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Profile of Vicky Otto, New PBSI Executive Director

 Adorers of the Blood of Christ

The newly formed Precious Blood Spirituality Institute (PBSI) has a lot to offer to people of faith, says its newly appointed executive director. One of the most valuable might be creating a space where people can meet each other in a place where all are valued, all can speak freely about their faith, and all feel accepted as children of God.

“Our first dreams are, how do we begin to look at where we are as a community and as a church today,” said Vicky Otto, who will assume her new role with the PBSI on July 1. “Let’s face it, we’re in a hot mess. We need some place for people to talk and share stories. We need to talk to the people who are walking away—we want to hear why. We need to help rebuild those relationships.”

Drawing people near is an important part of Precious Blood spirituality, she said: “We as a Church need to have a more welcoming presence. Your local (church) community might be doing quite well, but we need to challenge ourselves to look around and see who’s not there.”

Welcoming those who feel estranged, offering reconciliation to those who suffer from the divisions in our Church and our society, giving ministers a place where they can feel encouraged and enlivened: those are some of the goals of the new institute. Otto will work alongside the PBSI board, made up of representatives from the three founding congregations, the Adorers of the Blood of Christ, the Sisters of the Precious Blood and the Missionaries of the Precious Blood.

The PBSI is making plans for its first offerings. Priorities for its first year include: fostering a greater awareness and appreciation of the unique charisms the congregations that share Precious Blood spirituality; and to bring the healing power of the Blood of Christ to a fractured Church. This will involve developing a program for pastors and parochial staffs that offers them both spiritual support and practical tools for parochial ministry in these difficult ecclesial times.

The PBSI does not yet have a physical office—Otto will work out of her home in Kansas City “until we figure out what’s needed,” she said. Its programs may be offered in several locations to reach as many people as possible.

Otto, who for the past eight years was the director of Companions (lay associates) for the Missionaries of the Precious Blood, said she will also place a priority on visiting the mission sites of the sponsoring congregations. “I want to reach out to the Adorers and the CPPS sisters, to get to know them better,” she said.

She will also be working with the Catholic Theological Union (CTU), which is the host institution of the PBSI at CTU. “I imagine a lot of trips back and forth to Chicago,” to CTU’s campus in Hyde Park, she said.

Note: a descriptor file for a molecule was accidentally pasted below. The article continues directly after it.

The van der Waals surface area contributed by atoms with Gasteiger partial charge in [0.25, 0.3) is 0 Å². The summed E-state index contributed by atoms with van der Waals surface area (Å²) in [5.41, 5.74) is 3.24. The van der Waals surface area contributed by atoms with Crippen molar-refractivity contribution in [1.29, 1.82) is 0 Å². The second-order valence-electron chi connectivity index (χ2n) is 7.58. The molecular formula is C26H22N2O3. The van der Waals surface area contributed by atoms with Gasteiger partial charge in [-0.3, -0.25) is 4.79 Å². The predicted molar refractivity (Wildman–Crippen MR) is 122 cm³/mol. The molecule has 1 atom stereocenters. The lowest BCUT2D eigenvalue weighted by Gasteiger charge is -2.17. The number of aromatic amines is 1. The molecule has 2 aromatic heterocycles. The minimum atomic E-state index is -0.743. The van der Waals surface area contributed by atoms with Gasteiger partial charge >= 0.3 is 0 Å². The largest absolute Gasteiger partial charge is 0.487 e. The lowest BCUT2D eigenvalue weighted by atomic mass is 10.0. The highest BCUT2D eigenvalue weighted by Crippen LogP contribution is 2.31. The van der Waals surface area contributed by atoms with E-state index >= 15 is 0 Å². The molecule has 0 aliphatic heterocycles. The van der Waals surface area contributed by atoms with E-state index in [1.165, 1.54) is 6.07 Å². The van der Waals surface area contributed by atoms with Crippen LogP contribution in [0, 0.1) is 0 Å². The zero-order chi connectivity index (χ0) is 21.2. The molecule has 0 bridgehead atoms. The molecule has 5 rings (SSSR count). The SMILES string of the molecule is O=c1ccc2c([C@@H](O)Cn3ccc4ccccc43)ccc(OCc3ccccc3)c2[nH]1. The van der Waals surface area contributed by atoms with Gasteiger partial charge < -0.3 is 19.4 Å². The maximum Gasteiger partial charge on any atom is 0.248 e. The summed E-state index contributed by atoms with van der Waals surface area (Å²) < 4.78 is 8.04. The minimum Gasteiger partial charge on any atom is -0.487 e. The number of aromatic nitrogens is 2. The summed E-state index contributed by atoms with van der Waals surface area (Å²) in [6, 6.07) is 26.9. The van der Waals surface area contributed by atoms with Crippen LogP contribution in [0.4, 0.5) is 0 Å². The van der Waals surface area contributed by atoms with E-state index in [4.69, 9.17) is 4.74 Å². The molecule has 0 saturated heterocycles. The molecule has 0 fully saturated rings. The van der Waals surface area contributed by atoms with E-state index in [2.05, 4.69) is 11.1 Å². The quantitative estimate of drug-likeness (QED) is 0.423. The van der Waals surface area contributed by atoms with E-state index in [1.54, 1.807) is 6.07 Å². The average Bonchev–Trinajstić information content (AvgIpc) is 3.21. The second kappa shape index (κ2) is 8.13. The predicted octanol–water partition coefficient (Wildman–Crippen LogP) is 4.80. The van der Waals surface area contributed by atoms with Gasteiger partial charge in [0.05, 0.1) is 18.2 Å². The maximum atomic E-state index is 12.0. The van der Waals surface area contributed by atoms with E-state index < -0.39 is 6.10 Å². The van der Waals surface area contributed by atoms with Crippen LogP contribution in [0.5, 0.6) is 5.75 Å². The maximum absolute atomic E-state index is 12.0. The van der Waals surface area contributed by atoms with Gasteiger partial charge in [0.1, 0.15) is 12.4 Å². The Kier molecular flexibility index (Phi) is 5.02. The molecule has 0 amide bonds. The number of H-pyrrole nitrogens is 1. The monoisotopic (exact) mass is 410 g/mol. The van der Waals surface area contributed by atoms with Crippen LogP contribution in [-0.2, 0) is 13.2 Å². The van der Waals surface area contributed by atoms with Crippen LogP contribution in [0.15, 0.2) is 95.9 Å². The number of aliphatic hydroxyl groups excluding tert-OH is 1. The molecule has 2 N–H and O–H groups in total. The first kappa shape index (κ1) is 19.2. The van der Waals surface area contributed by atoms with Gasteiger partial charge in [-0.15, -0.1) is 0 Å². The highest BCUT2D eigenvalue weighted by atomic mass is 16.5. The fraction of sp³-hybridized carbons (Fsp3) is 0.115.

A native of Tucson, Otto has worked for parishes and for religious congregations. She is equally comfortable talking with bishops, religious, and lay people—and academics. Otto recently completed her Doctor of Ministry degree from Fordham University. She also holds an MBA from Golden Gate University in San Francisco.

She resisted the doctorate program because she didn’t want to write a dissertation, she said. But she got enough nudges from the Holy Spirit that eventually she said, “Okay, God, I guess you want me to do this.” Her dissertation, on a topic she knows well, is “The Changing Role of Lay Associates in the Missionaries of the Precious Blood.”

Ultimately, she said, “I felt like I needed to do this because I have more to say, and as a lay woman in the Church, I’m not going to be heard unless I have letters after my name. In our first class at Fordham, the professor addressed us as theologians and we all looked around as if to say, ‘Who is he talking about?’ But he told us we have to get comfortable thinking of ourselves theologians and added, ‘Your work is going to change the Church.’”

She is already comfortable with Precious Blood spirituality, which it will be her mission to promote through the PBSI. “I’ve experienced many forms of spirituality in my life,” she said. “When I was introduced to Precious Blood spirituality, and I met people committed to the Precious Blood way of life, I knew it was what I’d been looking for.”

She describes it as “a sense of hospitality, of inclusion, a knowledge that there is a circle of life and we are committed to ensuring that everyone has a place in that circle. It’s not for a select few; it’s for everyone. That has always been a passion for me.”

Otto said she plans to remain a covenanted Companion with the Missionaries, and she is grateful for her eight years of leadership with the Companions movement. “I intend to be active in the Companions movement,” she said. “I’m so grateful to every single Companion. They are a testament to living out Precious Blood spirituality, and I have learned so much from them—it’s almost incomprehensible to measure it. It has truly been a privilege to walk with them over the last eight years.”

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